Corn nears 10-year high; wheat, soy up - CBOT

2% of US corn planting complete
calendar icon 15 April 2022
clock icon 2 minute read

US corn futures hit their highest in nearly 10 years on Wednesday and wheat touched a three-week top on worries about tightening global grain supplies, the crisis in Ukraine and drought in the US Plains, analysts said.

Soybeans bounced, shaking off signs of slowing demand from top global buyer China, while soyoil futures soared on strong global vegetable oil prices and rising crude oil futures, reflecting its role as a feedstock for soy-based biodiesel fuel, reported Reuters.

Speculators continued steering funds into grains, crude oil and other commodities as a hedge against inflation, analysts said.

Chicago Board of Trade (CBOT) May corn settled up 7-1/4 cents at $7.83-1/2 per bushel after reaching $7.86-1/4, the highest on a continuous chart of the most-active contract since September 2012.

CBOT May wheat ended up 9-3/4 cents at $11.13-1/2 a bushel after reaching $11.24-1/4, its highest since March 23.

May soybeans rose 5-3/4 cents to finish at $16.76 a bushel, and May soyoil finished at 78.11 cents per pound after surging to 78.75 cents, an all-time high on a continuous chart of the most-active soyoil contract.

Wheat, corn and soybeans all turned higher after sagging earlier in the session. Wheat rebounded after the May contract failed to match Tuesday's low of $10.75 a bushel, and the focus returned to fundamental factors including conflict between Russia and Ukraine, both major world grain exporters.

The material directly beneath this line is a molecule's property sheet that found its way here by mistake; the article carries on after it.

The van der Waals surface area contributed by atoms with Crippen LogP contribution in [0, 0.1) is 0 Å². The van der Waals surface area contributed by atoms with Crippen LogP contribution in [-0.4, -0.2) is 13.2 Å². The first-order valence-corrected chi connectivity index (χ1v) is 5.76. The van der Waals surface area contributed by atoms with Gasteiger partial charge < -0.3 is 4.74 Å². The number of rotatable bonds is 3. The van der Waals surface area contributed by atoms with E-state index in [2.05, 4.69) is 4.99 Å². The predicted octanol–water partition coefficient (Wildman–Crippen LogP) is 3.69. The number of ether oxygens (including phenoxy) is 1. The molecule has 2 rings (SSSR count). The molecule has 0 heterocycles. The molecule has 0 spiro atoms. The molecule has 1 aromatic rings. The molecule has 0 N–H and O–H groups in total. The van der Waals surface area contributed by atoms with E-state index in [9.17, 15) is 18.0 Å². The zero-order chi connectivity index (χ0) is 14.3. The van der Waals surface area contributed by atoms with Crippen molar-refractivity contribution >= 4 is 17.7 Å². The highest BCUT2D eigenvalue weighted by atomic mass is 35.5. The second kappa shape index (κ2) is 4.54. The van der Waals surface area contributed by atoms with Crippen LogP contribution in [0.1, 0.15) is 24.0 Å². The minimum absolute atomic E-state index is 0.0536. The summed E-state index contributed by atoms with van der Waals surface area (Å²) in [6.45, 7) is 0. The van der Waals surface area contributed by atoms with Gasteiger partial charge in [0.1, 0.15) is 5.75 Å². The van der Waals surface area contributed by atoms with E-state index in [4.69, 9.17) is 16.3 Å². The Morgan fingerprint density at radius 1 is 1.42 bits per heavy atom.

"When you look at the dry weather in the Great Plains and the war of attrition going on in Ukraine ... the profit-taking did not last too long. All we did was test support, and it held," said Jack Scoville with the Price Futures Group in Chicago.

Wheat export business picked up with Egypt buying 350,000 tonnes of wheat and Algeria booking about 120,000 tonnes of optional-origin milling wheat.

Corn futures fell early as traders booked profits ahead of a three-day holiday weekend, with US markets closed on Friday. But worries about a slow start to planting in the Midwest helped lift values.

"The back months in corn are still being supported not only by the Ukraine situation, but the wet and cold weather in the US over the next few days," said Terry Reilly, senior analyst with Futures International. The US Department of Agriculture said corn planting was 2% complete by Sunday, and Reilly said progress might only reach 4% by the end of this week.

Soybeans turned higher, despite news that China's March soybean imports were down 18% compared to a year earlier.

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